CHECKLIST: HOW TO MOVE YOUR PETS

Moving can be stressful. You have to worry about relocating your family, your belongings, and last, but certainly not least, your beloved pets.

The secret to successfully moving your dog, cat or other household pet is planning. Follow this checklist to make sure you have everything you need before you and your furry friend hit the road.

Know the pet laws and regulations of the state where you are moving

Most states require special permits for certain animals, such as wolves, monkeys, large cats, or any large, exotic animals. You can find all animal-related laws online on your state’s Veterinary Office or Department of Agriculture websites.

Next, check with the City Clerk's office in your new town to find out about local ordinances. Leash laws and licensing are common, and so are limits on the number of pets per household. Zoning laws may prohibit certain animals, such as goats, pigs and chickens, in residential areas.

If you are moving to an apartment or condo, make sure your pet is allowed before you move in. Many communities do not permit cats, dogs, aquariums and exotic pets such as iguanas, venomous snakes, tarantulas, ferrets, etc.
 
Obtain all necessary paperwork

Health Records

Be sure to get your pet's health records from your current veterinarian, as this information will help your new veterinarian provide the best care to your pet.
 
Health Certificate

Most states require a health certificate for dogs and many states require one for cats and other pets as well. The certificate must be issued by a licensed veterinarian and be no more than 10 days old. Up-to-date inoculation records should accompany it. Check with your veterinarian or animal-control agency for the state's requirements.

Permit

You may need to purchase a permit before your exotic pet can enter your new home state. Ask your veterinarian for help with the application process.

Properly ID Your Pet

If your pet can wear a collar, put one on it and attach an identification tag. The tag should include the pet's name, your name and the destination address. Most states require a rabies tag for dogs and cats, and for some exotic animals.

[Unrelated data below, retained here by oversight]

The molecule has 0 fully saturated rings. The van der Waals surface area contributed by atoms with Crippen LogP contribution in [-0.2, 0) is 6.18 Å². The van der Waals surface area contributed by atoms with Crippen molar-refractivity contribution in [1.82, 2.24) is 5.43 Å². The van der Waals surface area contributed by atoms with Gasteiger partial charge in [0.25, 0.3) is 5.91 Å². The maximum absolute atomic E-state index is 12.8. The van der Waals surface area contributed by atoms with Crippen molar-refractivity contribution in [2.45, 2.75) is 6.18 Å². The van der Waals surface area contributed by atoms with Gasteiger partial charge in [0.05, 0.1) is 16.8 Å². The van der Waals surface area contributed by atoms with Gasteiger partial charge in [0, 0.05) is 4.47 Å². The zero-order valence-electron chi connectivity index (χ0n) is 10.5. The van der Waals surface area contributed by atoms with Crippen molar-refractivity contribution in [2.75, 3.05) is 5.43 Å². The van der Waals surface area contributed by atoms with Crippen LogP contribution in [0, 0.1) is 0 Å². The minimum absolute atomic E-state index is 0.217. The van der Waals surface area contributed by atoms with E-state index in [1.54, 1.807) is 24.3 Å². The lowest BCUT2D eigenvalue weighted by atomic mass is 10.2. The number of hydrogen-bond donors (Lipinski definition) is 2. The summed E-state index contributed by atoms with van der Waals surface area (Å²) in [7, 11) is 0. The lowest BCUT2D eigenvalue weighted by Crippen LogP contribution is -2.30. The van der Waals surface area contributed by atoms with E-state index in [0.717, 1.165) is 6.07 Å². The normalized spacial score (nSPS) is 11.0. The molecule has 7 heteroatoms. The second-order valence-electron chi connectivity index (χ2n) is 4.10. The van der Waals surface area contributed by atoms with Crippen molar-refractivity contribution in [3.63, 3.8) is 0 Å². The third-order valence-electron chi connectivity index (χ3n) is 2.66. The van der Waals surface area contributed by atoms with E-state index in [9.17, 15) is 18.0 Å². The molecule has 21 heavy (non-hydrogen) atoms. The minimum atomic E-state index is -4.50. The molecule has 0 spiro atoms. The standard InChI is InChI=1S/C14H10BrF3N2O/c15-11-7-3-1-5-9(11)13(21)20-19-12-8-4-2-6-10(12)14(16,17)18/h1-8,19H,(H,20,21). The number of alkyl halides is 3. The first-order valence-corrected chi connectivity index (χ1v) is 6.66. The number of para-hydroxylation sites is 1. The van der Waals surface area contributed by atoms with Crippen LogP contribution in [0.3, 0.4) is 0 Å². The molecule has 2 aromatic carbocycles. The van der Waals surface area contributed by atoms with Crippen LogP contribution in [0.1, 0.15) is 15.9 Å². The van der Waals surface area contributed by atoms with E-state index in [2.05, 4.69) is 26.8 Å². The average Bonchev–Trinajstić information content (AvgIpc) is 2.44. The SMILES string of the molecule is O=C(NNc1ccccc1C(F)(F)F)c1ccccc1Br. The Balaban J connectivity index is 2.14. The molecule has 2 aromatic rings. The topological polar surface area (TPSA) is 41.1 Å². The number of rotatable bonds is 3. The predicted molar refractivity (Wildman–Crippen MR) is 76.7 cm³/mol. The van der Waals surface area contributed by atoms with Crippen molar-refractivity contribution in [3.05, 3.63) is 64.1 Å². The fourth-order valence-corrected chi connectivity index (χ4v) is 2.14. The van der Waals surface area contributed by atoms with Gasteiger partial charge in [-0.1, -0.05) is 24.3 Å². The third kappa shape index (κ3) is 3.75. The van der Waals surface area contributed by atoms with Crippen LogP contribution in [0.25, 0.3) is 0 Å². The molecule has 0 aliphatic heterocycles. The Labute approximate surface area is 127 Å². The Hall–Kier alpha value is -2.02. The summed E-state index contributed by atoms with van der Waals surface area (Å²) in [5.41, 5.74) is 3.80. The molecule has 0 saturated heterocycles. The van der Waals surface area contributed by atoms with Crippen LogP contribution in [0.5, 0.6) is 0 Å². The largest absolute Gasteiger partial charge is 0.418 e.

It's also a good idea to have a microchip in your pet, which will provide a permanent ID for your pet.

Animal ID requirements vary in each state, so be sure to check with your veterinarian or animal control agency to be sure you have all of the necessary ID.

Decide on the Best Transportation Method

Moving can be a stressful time not only for you, but for your pet as well, so it is important to choose the best method of transporting them to your new home.

Automobile

Car travel is the most popular mode of pet relocation. It provides a feeling of security for your pet and for you, and is less expensive than air travel.

If your pet is not used to car travel, take it on short rides before the trip. This will accustom it to the motion of the car. If it is prone to motion sickness, ask your vet about pills to lessen the symptoms.

Do not feed or water your dog or cat for a few hours before you leave. After you are on the road, feed once a day only. Make frequent stops for water and exercise, and be sure to keep your pet on a leash for its protection—and yours.

Air

Some airlines will allow your pet inside the cabin, in an approved container, under the seat. A guide dog, properly harnessed, may sit at your feet.

If you do not accompany your pet, or if your pet is too large to travel in the cabin, it must travel as checked baggage or cargo. Most airlines will allow dogs, cats, birds and fish. However, some may not take venomous snakes or other exotic pets.

Most movers are not permitted to transport pets, and neither are buses or trains, with the exception of transporting guide dogs.

If you cannot take your pet with you during the move, there are several professional pet service companies that will transport your pet for you.

Get a Pet Carrier

Whether your pet travels by air or automobile, a portable kennel, or pet carrier, is essential. This will ensure your pet's safety and comfort. The carrier should be just big enough for your dog or cat to stand up, turn around, and lie down.

Allow Your Pet to Adjust to its New Home

Just like people, pets need a little time to get used to new surroundings. A favorite food bowl, bedding and toys will help it feel at home.

Katie O'Niones is a corporate marketing specialist for leading mover Atlas Van Lines. Nearly 500 Atlas interstate moving agents in the United States and Canada specialize in corporate relocation, household moving services and in the specialized transportation of high-value items such as electronics, fine art, store fixtures and furniture.